Written by PETA
exotic animals such as hedgehogs, macaws, and lizards will spend their lives
locked in cages as "pets," and it all started with a kind woman who
wouldn't give up until she got help for a sick, dying ferret in an Arkansas pet
store. The woman repeatedly asked the store manager to let her take the ferret
home for rehabilitation, but the manager refused. Finally, she called PETA for
help. We pushed animal control to check on the ferret, and the store's owner
quickly surrendered the ill animal.
caseworker explained to the store's owner that animals suffer in mass-breeding
facilities and animal dealers' warehouses before they end up in pet stores. The
owner agreed to watch PETA's undercover video footage from the now-defunct exotic-animal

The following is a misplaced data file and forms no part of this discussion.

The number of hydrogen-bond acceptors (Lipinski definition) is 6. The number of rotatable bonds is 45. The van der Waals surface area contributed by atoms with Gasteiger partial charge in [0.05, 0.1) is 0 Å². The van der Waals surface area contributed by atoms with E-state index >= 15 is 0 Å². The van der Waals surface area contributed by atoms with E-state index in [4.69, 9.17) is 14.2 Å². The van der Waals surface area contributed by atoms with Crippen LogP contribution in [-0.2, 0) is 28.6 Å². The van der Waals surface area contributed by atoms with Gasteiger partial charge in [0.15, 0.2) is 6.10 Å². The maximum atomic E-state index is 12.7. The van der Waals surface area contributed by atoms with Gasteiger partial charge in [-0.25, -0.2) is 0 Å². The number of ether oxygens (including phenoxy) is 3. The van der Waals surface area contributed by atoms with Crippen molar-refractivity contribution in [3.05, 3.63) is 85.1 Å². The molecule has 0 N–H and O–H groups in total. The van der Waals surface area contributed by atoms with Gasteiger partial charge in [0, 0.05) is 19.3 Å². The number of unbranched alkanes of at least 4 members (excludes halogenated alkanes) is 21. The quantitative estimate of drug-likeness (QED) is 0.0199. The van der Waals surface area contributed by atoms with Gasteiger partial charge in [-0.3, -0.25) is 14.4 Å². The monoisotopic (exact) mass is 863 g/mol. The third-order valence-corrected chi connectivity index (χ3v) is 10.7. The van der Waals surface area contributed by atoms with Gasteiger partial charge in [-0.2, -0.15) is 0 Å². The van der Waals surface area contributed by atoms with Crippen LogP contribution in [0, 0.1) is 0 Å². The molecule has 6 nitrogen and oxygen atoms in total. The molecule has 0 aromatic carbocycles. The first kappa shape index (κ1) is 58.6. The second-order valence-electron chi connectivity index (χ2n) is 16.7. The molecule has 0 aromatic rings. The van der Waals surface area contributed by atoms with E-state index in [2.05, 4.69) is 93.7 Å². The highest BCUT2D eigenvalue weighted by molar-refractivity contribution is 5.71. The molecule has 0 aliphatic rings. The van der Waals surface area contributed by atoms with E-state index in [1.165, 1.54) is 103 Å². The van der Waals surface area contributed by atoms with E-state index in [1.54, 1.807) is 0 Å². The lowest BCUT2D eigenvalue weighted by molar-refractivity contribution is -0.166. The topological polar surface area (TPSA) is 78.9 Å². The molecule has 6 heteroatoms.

warehouse U.S. Global
and the massive ferret factory Triple F Farms, Inc.
He was so moved by the plight of wild-born exotic animals—who
are often abducted from their families and stuffed into luggage to be smuggled
into the U.S.—that he agreed never to buy or sell these animals again.
victory is an encouragement to us all always to report cruelty
and never to miss an opportunity to educate others about how animals suffer in
the pet trade
and other cruel industries. You never know whose mind you might change!
Written by Lindsay Pollard-Post
and geese in North America are a bit safer, now that "celebrity"
hunter Jeff Foiles
has been banned from hunting
for three years in Canada and two in the U.S. following convictions for cruelty
who sells videos of his hunts online, was reportedly seen in one of his taped
hunts holding up a wounded duck, wrenching the duck's neck, and opening the bird's